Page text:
Nutritional needs differ at different ages and stages in life.

Also, if you are pregnant, you’re an athlete, or you suffer from an autoimmune or chronic disease, you will need to seek advice from a qualified practitioner who can help you with your nutritional needs.

DO WHAT WORKS FOR YOU

What works to lose weight for you can be as individual as you are.

I work with my clients to create solutions that work for them – including their culture and lifestyle.

If you’ve eaten junk food all your life, big dietary changes will not work for you – to begin with.

If you shock your body with food withdrawals, you’ll be more likely to self-sabotage your weight loss goal – especially if you have addictions to sugar and highly refined junk foods.

A Mediterranean diet will not work for someone from a culture where European foods are ‘foreign’ to them or unavailable.

I have clients who are busy raising children, working, and barely coping with all that’s required.

I also have clients with metabolic or immune disorders that require sensitive dietary adjustments as they heal.

There is no one-size-fits-all answer when it comes to what you should eat to burn fat and lose weight.

Do what fits your life – or you will eventually set yourself up for failure – especially in maintaining weight loss.

I believe diet should never be a controlled prescription that you end up resenting and then sabotaging.

I don’t ask my clients to count calories or weigh food with every meal.

Many of my clients are already overwhelmed managing their busy lives.

I’m not going to add more pressure.

Instead, we focus on gradual lifestyle changes my clients can embrace because as you get better, you do better.

Studies show that diets that are flexible and can be adapted according to a person’s lifestyle lead to better adherence and weight loss success.

Your diet is what you eat the most.

No matter your culture or lifestyle, you can create a healthy diet you enjoy eating – that will also help you achieve and maintain a healthy weight.

Diagram depicting a nutrition wheel and how the elements in the food we eat impact the function of our different organs and systems.

EAT A BALANCED DIET

The best diet is one that provides the elements (nutrients) your body needs to function effectively and maintain a balance we experience as health (homeostasis).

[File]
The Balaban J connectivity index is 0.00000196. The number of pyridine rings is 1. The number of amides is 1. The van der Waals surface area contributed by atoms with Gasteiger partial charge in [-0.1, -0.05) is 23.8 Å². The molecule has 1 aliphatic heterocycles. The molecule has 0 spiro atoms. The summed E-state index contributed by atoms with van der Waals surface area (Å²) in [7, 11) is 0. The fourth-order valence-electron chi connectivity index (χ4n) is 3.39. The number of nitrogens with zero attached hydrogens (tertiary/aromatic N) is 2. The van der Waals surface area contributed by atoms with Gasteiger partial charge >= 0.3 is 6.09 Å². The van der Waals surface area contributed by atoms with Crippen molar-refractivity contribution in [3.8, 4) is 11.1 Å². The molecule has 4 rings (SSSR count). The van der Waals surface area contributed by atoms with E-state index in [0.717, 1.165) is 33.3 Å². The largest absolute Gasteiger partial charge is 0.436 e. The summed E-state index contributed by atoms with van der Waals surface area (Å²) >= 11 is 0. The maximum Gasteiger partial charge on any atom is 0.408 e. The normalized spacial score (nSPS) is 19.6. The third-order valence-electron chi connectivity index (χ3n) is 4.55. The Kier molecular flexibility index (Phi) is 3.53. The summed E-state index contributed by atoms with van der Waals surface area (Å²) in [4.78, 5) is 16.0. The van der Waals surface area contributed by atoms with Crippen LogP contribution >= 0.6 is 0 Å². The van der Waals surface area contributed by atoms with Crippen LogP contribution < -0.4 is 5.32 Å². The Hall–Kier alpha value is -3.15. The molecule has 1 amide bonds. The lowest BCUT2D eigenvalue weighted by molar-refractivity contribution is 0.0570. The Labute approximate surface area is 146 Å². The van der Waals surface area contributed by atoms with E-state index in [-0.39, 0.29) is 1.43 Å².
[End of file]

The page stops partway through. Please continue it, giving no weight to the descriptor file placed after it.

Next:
The Mediterranean diet is successful for losing weight because it offers a balance of essential nutrition.

Nutrition is the core solution to restore metabolic function and improve your ability to lose weight.

In my blog, Appetite Control For Weight Loss, I share the foods your body needs for optimal metabolic health.

If you haven’t read my appetite control blog yet, start your weight loss journey there.

Because when you understand how your body functions, it’s much easier to change your food choices and let go of what harms you.

I also ask my clients, what did your grandparents and great-grandparents eat (before 1950)?

Your ancestral history can indicate the types of food that better suit your metabolism.

Our ancestors didn’t eat the highly processed foods now consumed world-wide that are devoid of essential nutrition.

And chronic diseases were not at epidemic rates as they are now – globally.

I highly recommend you eat organic or biodynamic fresh produce that’s free from pesticides and synthetic chemicals that harm health.

You also need to provide your body with a variety of different types and amounts of food (nutrients).

A balanced diet helps you burn fat, balance glucose metabolism, and restore gut and metabolic health, especially when the foods you eat contain soluble and insoluble dietary fibre.

Benefits of dietary fibre for weight loss. High fibre in the diet helps reduce inflammation, boost metabolic health, nourish your gut microflora - which directly influences fat and glucose metabolism.

HIGH FIBRE WORKS

Research continually reveals that fibre promotes weight loss and improves dietary adherence (sticking to a healthy diet).

Sticking to an eating plan is an essential part of weight loss success.